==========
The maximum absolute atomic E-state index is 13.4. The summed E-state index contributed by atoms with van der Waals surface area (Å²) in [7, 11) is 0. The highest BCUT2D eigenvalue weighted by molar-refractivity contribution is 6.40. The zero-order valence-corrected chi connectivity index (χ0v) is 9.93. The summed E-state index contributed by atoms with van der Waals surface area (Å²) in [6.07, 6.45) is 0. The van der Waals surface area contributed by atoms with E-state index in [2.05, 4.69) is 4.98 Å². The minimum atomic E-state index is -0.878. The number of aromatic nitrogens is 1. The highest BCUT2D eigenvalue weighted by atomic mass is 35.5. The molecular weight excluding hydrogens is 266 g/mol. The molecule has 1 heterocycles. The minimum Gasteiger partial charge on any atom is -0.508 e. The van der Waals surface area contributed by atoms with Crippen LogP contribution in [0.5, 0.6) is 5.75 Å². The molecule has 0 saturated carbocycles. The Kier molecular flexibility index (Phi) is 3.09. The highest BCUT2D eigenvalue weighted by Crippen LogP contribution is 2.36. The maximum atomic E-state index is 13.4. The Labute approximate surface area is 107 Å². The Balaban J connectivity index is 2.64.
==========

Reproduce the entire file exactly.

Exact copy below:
The maximum absolute atomic E-state index is 13.4. The summed E-state index contributed by atoms with van der Waals surface area (Å²) in [7, 11) is 0. The highest BCUT2D eigenvalue weighted by molar-refractivity contribution is 6.40. The zero-order valence-corrected chi connectivity index (χ0v) is 9.93. The summed E-state index contributed by atoms with van der Waals surface area (Å²) in [6.07, 6.45) is 0. The van der Waals surface area contributed by atoms with E-state index in [2.05, 4.69) is 4.98 Å². The minimum atomic E-state index is -0.878. The number of aromatic nitrogens is 1. The highest BCUT2D eigenvalue weighted by atomic mass is 35.5. The molecular weight excluding hydrogens is 266 g/mol. The molecule has 1 heterocycles. The minimum Gasteiger partial charge on any atom is -0.508 e. The van der Waals surface area contributed by atoms with Crippen LogP contribution in [0.5, 0.6) is 5.75 Å². The molecule has 0 saturated carbocycles. The Kier molecular flexibility index (Phi) is 3.09. The highest BCUT2D eigenvalue weighted by Crippen LogP contribution is 2.36. The maximum atomic E-state index is 13.4. The Labute approximate surface area is 107 Å². The Balaban J connectivity index is 2.64.